Sorkin Movie Quotes Steve Jobs: ‘If a fire causes a stampede to the unmarked exits, it will have been worth it to those who survive’Posted: April 3, 2015
While we haven’t gotten many details about the Aaron Sorkin-penned screenplay based on Walter Isaacson’s Steve Jobs biography, we have previously learned that it will focus on three separate days in the life of the Apple co-founder, with each 30-minute act taking place just before a major product announcement. We also know that Michael Fassbender will star alongside Seth Rogen, Michael Stuhlbarg, Kate Winslet, Perla Haney-Jardine, and Jeff Daniels.
Today we got our hands on a copy of the screenplay (or at least a February 2014 draft of it) which reveals what many already may have already suspected based on previous reports: the three products Jobs will unveil during the biopic are the original Macintosh, the NeXT Cube, and the iMac.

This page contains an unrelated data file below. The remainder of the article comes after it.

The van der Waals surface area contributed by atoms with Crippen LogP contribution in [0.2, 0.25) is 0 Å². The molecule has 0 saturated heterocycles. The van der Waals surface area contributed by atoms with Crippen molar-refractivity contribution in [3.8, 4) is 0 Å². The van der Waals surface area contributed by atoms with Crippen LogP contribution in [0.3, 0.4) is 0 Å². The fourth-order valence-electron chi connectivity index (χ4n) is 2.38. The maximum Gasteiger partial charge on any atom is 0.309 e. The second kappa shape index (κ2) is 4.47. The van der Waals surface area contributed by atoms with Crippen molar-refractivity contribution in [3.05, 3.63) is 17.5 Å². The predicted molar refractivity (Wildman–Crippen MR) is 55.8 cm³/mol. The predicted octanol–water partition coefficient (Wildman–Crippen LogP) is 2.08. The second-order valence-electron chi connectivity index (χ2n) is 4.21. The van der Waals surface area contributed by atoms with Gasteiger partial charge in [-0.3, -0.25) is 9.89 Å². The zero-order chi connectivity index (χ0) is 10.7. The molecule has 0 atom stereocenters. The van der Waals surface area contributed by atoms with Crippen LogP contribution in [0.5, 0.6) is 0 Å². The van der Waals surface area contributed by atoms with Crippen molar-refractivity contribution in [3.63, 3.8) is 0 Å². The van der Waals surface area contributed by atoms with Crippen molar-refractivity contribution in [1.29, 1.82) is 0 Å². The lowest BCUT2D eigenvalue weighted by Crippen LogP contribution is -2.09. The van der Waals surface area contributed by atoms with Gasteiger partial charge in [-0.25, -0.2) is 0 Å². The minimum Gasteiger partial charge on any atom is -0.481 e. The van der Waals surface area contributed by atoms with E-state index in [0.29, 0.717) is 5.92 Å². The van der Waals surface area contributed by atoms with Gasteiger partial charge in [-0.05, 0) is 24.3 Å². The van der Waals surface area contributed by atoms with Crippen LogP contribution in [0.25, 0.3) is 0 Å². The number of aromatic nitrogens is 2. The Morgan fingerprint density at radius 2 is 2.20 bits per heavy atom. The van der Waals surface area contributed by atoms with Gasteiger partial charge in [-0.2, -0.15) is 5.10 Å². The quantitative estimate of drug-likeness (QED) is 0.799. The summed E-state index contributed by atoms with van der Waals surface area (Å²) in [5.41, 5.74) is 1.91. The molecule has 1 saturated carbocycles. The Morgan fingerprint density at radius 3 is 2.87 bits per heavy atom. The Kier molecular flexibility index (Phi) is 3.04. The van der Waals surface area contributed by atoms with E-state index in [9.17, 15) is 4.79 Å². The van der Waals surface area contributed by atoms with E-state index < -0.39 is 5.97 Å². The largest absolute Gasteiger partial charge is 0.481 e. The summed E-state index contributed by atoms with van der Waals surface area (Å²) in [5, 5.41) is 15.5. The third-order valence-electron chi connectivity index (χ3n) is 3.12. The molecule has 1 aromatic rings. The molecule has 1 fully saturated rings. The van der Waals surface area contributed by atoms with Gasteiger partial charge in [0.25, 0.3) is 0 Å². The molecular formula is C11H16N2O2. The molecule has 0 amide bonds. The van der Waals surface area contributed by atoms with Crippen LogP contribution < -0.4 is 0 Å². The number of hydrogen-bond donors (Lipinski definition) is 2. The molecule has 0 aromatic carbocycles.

[The movie hits theaters on October 9th]
The film opens with the launch of the Macintosh and a key scene in which Andy Hertzfeld and Joanna Hoffman attempt to convince Steve Jobs to cut the iconic “Hello, I am Macintosh” moment from the computer’s demo due to a voice synthesizer problem. “The first rule of a launch is nothing can crash,” Hoffman says.
That’s followed up by a humorous moment in which Jobs tries to convince his team to turn off the exit signs above the doors to totally darken the room during the event. He even offers to pay whatever fines the fire marshal imposes. “If a fire causes a stampede to the unmarked exits, it will have been worth it to those who survive,” Jobs quips. Read the rest of this entry »
I have to admit, the new iPhone is beautiful. pic.twitter.com/AZq3U74Zec
— Saladin Ahmed (@saladinahmed) September 9, 2014
I’m a sucker for business stories, well-told. This is one. I promise if you get to the part where Heidi Roizen says “That’s when the light bulb came on…” you’ll want to make the jump and read more. Take it away Heidi: